The RCMP have a new four-legged tool to help in the fight against fentanyl.
The force is in the process of training RCMP drug-sniffing-dogs from across Canada to help detect the deadly drug.
“Our specialists have transformed pure fentanyl into a diluted liquid form, enabling our dogs to train with the real smell of fentanyl with no risk of inhaling it.
It is particularly efficient, making the dogs in the field extremely productive,” said Staff Sgt. Eric Stebenne, senior trainer at the RCMP Police Dog Service Training Centre (PDSTC) in Innisfail, Alta, where the training is taking place.
“I don’t think this is done anywhere else in the world, in terms of having dogs detect fentanyl”.
Sam Hilliard worked to train police dog Haddie, who he said picked up the new skill quickly.
“Haddie has shown me that she knows the odours that she’s trained on,” Hilliard said. “It’s amazing how fast they pick it up”.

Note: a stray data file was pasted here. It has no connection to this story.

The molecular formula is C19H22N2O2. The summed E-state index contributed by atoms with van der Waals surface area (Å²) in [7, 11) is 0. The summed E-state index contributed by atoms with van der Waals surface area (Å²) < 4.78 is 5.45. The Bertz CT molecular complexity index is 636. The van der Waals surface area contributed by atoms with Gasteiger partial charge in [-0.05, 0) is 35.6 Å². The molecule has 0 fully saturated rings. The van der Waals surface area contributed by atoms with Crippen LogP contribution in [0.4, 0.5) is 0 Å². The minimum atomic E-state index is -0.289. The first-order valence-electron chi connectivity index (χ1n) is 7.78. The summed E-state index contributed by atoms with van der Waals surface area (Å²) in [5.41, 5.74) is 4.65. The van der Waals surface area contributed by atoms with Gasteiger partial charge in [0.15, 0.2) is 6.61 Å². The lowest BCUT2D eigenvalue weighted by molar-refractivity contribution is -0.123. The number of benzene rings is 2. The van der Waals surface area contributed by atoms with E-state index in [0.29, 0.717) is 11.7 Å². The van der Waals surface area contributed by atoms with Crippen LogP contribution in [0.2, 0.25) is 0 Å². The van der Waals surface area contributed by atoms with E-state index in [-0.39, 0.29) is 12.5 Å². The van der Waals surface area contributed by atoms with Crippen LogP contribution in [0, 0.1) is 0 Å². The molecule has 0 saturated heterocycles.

READ MORE: Special coverage of the fentanyl epidemic
Three dogs have already been trained and that training has already paid off, according to Insp. Akrum Ghadban, officer in charge of the RCMP dog training centre. One of the dogs recently helped intercept 12,000 fentanyl tablets in British Columbia.
“The more fentanyl we get off the street the more lives we save,” Ghadban said.
Eventually all 139 RCMP narcotics profile dog teams from across the country will receive the training, expected to be completed by mid-July 2017.
Fentanyl is an opioid about 100 times more toxic than morphine which can cause serious harm, including death. It has been used in tablets made to look like prescription drugs.
WATCH BELOW: Two RCMP officers share stories of their encounters with fentanyl users and how the drug poses a deadly threat to users, the public and first responders.